Special Permits and Exceptions
Under CGS § 8-2, a municipality's zoning regulations may allow certain classes of buildings or land uses only after the applicant obtains a special permit or special exception. The permit or exception is granted by the planning commission, zoning commission, or zoning board of appeals, as designated in the regulations. If the planning commission is the designated body, it must run two notices concerning the application in the local newspaper and hold a public hearing. It also can notify abutting property owners by mail. The commission must act on the application within 65 days of the close of the hearing.
As discussed in OLR memo 91-R-0312, commissions act in an administrative capacity when issuing special permits and exceptions. This means that they can only impose conditions and requirements listed in the regulations. If those conditions and requirements are met, they have no choice but to issue the permit or exception.
The commission must review proposals for various types of municipal improvements. These include (1) the acquisition of land for or substantial improvements to parks, schools, and other municipally owned property, (2) street improvements, and (3) urban redevelopment, public housing, and public utility projects. The commission has 35 days to review the proposal. If the commission recommends disapproval of the project, it can be constructed or financed only with the approval of two thirds of the legislative body.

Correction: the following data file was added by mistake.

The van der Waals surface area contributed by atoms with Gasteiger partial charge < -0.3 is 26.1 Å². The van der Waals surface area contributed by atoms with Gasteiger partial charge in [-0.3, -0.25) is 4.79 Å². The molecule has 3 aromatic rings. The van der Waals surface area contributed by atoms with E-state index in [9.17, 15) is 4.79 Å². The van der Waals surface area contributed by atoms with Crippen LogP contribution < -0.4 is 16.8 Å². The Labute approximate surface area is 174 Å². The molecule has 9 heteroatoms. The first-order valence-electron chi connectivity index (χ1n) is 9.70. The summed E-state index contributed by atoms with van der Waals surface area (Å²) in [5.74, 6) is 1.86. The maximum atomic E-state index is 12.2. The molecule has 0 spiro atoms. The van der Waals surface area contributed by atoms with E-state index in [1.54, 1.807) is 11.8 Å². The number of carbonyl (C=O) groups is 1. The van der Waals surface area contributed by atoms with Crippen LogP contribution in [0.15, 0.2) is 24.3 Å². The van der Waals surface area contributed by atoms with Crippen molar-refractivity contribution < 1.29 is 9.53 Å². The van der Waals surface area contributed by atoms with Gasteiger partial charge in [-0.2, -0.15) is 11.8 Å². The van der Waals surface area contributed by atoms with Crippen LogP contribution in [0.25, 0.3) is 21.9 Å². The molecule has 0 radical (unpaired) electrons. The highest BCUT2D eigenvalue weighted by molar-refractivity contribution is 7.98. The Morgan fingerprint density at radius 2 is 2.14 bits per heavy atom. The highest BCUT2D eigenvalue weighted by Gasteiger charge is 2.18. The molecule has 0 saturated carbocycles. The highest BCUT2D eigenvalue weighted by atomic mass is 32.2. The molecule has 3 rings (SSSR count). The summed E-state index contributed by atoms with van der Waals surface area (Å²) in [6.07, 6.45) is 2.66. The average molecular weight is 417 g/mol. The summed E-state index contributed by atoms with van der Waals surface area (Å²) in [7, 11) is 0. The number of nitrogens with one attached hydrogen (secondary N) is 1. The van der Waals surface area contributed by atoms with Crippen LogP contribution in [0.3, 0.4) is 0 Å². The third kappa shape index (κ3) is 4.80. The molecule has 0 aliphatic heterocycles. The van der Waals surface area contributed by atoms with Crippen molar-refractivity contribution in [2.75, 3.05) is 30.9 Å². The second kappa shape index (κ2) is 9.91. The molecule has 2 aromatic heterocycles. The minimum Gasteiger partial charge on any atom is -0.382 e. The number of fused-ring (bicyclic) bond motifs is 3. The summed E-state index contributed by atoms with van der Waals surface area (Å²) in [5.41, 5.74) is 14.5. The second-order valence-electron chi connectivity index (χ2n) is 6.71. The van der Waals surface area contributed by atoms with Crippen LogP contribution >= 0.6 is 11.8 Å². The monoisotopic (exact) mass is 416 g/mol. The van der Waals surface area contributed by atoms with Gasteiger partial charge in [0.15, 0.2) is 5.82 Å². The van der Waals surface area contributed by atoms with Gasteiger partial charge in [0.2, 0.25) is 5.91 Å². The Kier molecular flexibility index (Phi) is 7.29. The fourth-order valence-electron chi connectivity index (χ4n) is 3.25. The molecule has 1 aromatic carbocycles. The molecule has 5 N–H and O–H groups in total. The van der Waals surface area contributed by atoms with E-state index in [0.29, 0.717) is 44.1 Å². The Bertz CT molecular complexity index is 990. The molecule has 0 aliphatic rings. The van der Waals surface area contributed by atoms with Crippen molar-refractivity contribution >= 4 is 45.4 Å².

Under CGS § 8-2, the zoning commission is authorized to divide the municipality into districts (zones) and regulate the use of buildings and land in each district. Within each district the regulation must uniform as to the treatment of types of buildings and land uses, but the regulations can vary by district. The regulations may provide that certain types of buildings and land uses are permitted in a district only with a special permit or special exception. The regulations must designate which agency issues the permit or exception (the planning or zoning commission or the zoning board of appeals).
CGS § 8-2 specifies in great detail the types of issues the zoning regulations must and may address. Among other things, the regulations must be designed to:
1. promote public safety, health, and welfare;
2. prevent overcrowding;
3. facilitate the provision of public services such as transportation, sewerage, schools, and parks; and
4. encourage the most appropriate use of the land in the municipality.
The regulations may govern:
1. the height and size of buildings and other structures;
2. the area of the lot they may occupy;
3. the size of yards and other open spaces; and
4. the height, size, and location of advertising signs and billboards.